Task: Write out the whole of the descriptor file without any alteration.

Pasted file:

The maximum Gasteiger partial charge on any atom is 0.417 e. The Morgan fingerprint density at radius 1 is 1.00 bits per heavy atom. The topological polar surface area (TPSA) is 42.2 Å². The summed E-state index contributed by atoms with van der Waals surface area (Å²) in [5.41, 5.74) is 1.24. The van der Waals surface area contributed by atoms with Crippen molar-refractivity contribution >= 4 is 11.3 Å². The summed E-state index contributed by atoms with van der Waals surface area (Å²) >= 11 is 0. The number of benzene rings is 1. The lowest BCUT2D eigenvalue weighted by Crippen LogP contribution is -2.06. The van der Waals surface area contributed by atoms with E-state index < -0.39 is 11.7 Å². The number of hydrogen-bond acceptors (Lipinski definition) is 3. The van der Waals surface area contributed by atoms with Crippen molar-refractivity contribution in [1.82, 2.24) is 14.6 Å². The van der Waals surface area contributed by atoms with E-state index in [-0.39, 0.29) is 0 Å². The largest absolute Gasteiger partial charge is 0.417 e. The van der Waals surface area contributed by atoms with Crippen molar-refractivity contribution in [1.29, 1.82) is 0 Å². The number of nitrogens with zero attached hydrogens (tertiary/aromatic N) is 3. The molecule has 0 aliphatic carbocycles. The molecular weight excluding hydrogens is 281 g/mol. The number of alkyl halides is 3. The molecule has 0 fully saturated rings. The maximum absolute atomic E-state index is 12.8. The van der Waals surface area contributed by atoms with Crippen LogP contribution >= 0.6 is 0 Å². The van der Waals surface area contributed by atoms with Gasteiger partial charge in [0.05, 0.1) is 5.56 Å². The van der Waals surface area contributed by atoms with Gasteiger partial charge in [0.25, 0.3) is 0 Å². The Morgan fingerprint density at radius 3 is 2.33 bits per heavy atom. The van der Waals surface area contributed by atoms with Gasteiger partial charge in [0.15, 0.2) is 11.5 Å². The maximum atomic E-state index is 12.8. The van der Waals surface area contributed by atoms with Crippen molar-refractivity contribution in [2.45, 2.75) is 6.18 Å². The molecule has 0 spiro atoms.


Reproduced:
The maximum Gasteiger partial charge on any atom is 0.417 e. The Morgan fingerprint density at radius 1 is 1.00 bits per heavy atom. The topological polar surface area (TPSA) is 42.2 Å². The summed E-state index contributed by atoms with van der Waals surface area (Å²) in [5.41, 5.74) is 1.24. The van der Waals surface area contributed by atoms with Crippen molar-refractivity contribution >= 4 is 11.3 Å². The summed E-state index contributed by atoms with van der Waals surface area (Å²) >= 11 is 0. The number of benzene rings is 1. The lowest BCUT2D eigenvalue weighted by Crippen LogP contribution is -2.06. The van der Waals surface area contributed by atoms with E-state index < -0.39 is 11.7 Å². The number of hydrogen-bond acceptors (Lipinski definition) is 3. The van der Waals surface area contributed by atoms with Crippen molar-refractivity contribution in [1.82, 2.24) is 14.6 Å². The van der Waals surface area contributed by atoms with E-state index in [-0.39, 0.29) is 0 Å². The largest absolute Gasteiger partial charge is 0.417 e. The van der Waals surface area contributed by atoms with Crippen molar-refractivity contribution in [1.29, 1.82) is 0 Å². The number of nitrogens with zero attached hydrogens (tertiary/aromatic N) is 3. The molecule has 0 aliphatic carbocycles. The molecular weight excluding hydrogens is 281 g/mol. The number of alkyl halides is 3. The molecule has 0 fully saturated rings. The maximum absolute atomic E-state index is 12.8. The van der Waals surface area contributed by atoms with Crippen LogP contribution >= 0.6 is 0 Å². The van der Waals surface area contributed by atoms with Gasteiger partial charge in [0.05, 0.1) is 5.56 Å². The van der Waals surface area contributed by atoms with Gasteiger partial charge in [0.25, 0.3) is 0 Å². The Morgan fingerprint density at radius 3 is 2.33 bits per heavy atom. The van der Waals surface area contributed by atoms with Gasteiger partial charge in [0.15, 0.2) is 11.5 Å². The maximum atomic E-state index is 12.8. The van der Waals surface area contributed by atoms with Crippen molar-refractivity contribution in [2.45, 2.75) is 6.18 Å². The molecule has 0 spiro atoms.